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Biden Announces New Steps To Tackle Anti-Asian Violence And Discrimination

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Photo by Drew Angerer Getty Images

President Biden delivers remarks on the administration's COVID-19 response on March 29.

The White House on Tuesday announced a half-dozen new actions in response to attacks and harassment that Asian American and Pacific Islander communities in the United States have faced increasingly over the past year.

"Across our nation, an outpouring of grief and outrage continues at the horrific violence and xenophobia perpetrated against Asian American communities, especially Asian American women and girls," the White House said in a statement.

"As President Biden said during his first prime time address, anti-Asian violence and xenophobia is wrong, it's un-American, and it must stop."

The White House said Biden will appoint a permanent director to lead coordination of policies across the federal government — a request made by many community advocates.

Included in Tuesday's announcement, which builds on January's Memorandum Condemning and Combating Racism, Xenophobia, and Intolerance Against Asian Americans and Pacific Islanders in the United States, are directives to:

  • Reestablish the White House Initiative on Asian Americans and Pacific Islanders, with an initial emphasis on ending anti-Asian bias and violence
  • Increase funding for AAPI survivors of domestic violence and sexual assault
  • Establish a taskforce to address coronavirus-fueled xenophobia against Asian Americans
  • Establish a cross-agency Justice Department initiative to investigate anti-Asian violence. This includes expanding the number of languages available for translation on the agency's hate crime website and training state and local law enforcement officials on how to report hate crimes
  • Launch federal projects to celebrate contributions of Asian Americans to the country
  • And fund National Science Foundation research on discrimination and xenophobia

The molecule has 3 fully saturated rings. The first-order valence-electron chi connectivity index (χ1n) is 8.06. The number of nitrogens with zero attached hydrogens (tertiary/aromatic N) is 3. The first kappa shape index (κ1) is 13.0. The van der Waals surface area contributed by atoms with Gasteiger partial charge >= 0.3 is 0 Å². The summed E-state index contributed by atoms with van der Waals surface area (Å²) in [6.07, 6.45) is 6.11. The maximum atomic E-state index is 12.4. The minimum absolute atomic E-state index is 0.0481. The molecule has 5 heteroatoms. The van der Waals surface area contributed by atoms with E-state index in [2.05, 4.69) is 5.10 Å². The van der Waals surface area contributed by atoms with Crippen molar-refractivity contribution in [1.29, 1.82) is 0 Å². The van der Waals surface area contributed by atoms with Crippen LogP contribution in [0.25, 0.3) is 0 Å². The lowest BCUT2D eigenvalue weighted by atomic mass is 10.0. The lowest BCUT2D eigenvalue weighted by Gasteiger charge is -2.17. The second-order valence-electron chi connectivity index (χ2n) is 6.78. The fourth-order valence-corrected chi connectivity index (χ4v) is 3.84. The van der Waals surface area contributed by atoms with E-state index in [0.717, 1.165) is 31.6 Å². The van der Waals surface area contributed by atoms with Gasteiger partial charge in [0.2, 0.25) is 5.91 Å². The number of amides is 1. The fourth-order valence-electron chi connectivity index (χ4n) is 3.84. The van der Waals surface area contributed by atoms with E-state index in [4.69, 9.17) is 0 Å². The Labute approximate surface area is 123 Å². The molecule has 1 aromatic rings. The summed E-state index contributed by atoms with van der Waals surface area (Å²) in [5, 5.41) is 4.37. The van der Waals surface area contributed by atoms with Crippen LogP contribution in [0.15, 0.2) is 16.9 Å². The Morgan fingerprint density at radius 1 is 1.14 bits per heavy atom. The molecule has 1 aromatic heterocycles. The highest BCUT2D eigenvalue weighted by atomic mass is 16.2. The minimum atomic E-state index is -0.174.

"Racism is never far below the surface in America, which is all too evident as the AAPI community has experienced escalating attacks and targeted violence during the pandemic," Sen. Mazie Hirono, D-Hawaii, wrote on Twitter in response to the news.

"We must confront the systems that allowed this hatred to fester and spread—exactly what @POTUS is doing."

Hirono, who is of Japanese descent, recently joined Democratic Senate colleague Tammy Duckworth of Illinois in calling on Biden to appoint more Asian Americans to his Cabinet. The two had previously threatened to vote no on any non-diverse nominee that came to the Senate, but last week changed their position based on Biden's pledge to add a senior liaison to the community in exchange for their votes.

During Tuesday's White House press briefing, a reporter noted that the fact sheet for the new directives does not address the demand for more representation at the leadership level. Press secretary Jen Psaki reiterated that the administration has committed to naming a "high-level ... member of the AAPI community to a position in the White House, and that's something we're working to do through consultation with a range of officials and elected officials as well, and that person will be a commissioned officer and will be working on both policy and outreach."

She said they did not have a name for that role yet.

Psaki added: "In the coming weeks the administration will meet with AAPI leaders to hear their input on how we can play the most constructive role possible in the community."

Copyright 2021 NPR. To see more, visit https://www.npr.org.

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